Turtle Talk: A strategy for the Supreme Court
"Peter d’Errico’s op-ed “Advocacy and Change in Federal Indian Law” in last week’s ICT raises some critical questions about the Supreme Court as we conclude yet another Term with more bad news for Indian Country. Of note, Mr. d’Errico argues that Justice Scalia (and probably some other Justices) regard federal Indian law being based in “conquest” as opposed to the “pretense of conquest” under the rhetoric used by Chief Justice Marshall in the 1820s and 1830s. d’Errico then argues that Indian lawyers dutifully accept this notion of “conquest” in refusing to argue against the plenary power of Congress over Indian affairs, and by extension Indian tribes.

This is not a new debate, as Indian law scholars like Rob Williams and Rob Porter have been making these arguments against plenary power and against the complicity of Indian lawyers in accepting the plenary power framework since the 80s, extending claims originally made by Vine Deloria in the 70s.

But it’s a bit dated now. It is true that Congress and the Executive have asserted and abused plenary power since the Supreme Court recognized plenary power, allowing the government virtually absolute power over Indian tribes’ internal and external workings. But since about the 1970s, plenary power is a footnote. “Plenary” no longer means “absolute” — it means all the power necessary to effectuate Congress’s authority, as in the Necessary and Proper Clause. And tribes now rely on Congress’ plenary power — in the Duro Fix, the Indian Child Welfare Act, etc. Congress hasn’t unilaterally abrogated an Indian treaty in decades.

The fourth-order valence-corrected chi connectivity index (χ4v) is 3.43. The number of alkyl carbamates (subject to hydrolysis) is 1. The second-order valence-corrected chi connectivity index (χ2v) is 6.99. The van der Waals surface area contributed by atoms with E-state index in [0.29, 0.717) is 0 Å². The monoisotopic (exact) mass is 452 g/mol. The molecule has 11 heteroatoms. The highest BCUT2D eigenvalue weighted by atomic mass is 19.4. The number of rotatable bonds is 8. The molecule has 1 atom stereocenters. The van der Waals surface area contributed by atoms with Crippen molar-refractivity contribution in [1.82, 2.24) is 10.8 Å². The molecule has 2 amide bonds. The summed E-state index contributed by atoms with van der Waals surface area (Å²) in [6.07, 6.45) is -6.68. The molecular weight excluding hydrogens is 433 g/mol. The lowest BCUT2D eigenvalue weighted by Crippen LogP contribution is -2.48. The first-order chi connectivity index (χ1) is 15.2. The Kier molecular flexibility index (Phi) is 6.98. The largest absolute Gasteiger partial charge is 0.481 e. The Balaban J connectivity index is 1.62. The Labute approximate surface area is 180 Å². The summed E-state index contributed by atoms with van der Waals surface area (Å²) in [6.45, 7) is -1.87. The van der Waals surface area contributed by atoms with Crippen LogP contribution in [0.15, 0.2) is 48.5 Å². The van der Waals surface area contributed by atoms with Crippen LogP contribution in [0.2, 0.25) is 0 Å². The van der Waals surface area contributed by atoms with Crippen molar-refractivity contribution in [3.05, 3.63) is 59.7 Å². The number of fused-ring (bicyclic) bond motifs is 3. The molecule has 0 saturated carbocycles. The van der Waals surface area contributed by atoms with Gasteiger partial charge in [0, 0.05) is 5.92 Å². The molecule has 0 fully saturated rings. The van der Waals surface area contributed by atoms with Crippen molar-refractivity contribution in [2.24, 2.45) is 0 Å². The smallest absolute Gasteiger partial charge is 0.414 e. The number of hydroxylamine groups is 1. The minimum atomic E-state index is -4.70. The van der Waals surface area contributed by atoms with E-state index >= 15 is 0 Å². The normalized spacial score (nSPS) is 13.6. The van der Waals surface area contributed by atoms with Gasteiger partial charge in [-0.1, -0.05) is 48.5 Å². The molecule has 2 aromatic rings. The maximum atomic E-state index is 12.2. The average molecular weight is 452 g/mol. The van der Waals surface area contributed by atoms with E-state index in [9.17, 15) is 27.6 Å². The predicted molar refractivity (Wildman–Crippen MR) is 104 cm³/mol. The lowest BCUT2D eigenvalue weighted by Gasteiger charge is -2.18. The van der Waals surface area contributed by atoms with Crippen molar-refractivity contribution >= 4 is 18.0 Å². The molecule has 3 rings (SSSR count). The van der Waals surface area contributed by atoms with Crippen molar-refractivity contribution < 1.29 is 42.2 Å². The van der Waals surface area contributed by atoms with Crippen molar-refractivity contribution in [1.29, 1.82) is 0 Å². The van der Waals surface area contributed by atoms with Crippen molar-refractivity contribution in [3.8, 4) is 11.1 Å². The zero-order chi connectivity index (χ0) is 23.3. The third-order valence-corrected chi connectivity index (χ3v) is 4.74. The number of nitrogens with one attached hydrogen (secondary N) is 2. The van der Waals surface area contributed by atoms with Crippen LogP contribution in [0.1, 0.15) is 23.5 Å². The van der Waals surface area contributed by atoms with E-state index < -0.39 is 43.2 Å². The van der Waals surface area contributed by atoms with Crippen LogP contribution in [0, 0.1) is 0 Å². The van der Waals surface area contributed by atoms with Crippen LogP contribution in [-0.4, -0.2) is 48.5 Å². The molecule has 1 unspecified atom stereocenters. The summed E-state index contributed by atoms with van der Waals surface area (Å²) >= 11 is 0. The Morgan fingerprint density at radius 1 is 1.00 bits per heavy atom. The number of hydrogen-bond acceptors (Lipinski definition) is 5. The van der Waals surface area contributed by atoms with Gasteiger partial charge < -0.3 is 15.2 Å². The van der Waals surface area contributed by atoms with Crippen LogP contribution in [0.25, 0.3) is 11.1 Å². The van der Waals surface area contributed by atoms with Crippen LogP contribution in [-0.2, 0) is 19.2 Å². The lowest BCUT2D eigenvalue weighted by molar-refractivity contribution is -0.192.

The real problem now is judicial review of Indian affairs. Going to the Supreme Court and asserting that the U.S. never conquered Indian tribes will confuse and likely anger the Court. As Rob Williams suggested in his recent book “Like a Loaded Weapon,” tribal advocates need a plan to undermine judicial review of Indian affairs (my phrasing). What would happen if tribal advocates persuaded the Court that Congress has limited authority under the Indian Commerce Clause? Just as Justice Thomas suggested in his Lara concurrence, the states or perhaps the President would acquire the authority in Congress’s void. No net advantage to tribes there. No, a strategy is needed."

Get the Story:
On Peter d’Errico, the Supreme Court, and Plenary Power (Turtle Talk 6/29)

Related Stories:
Peter d'Errico: Excising conquest from the law (6/26)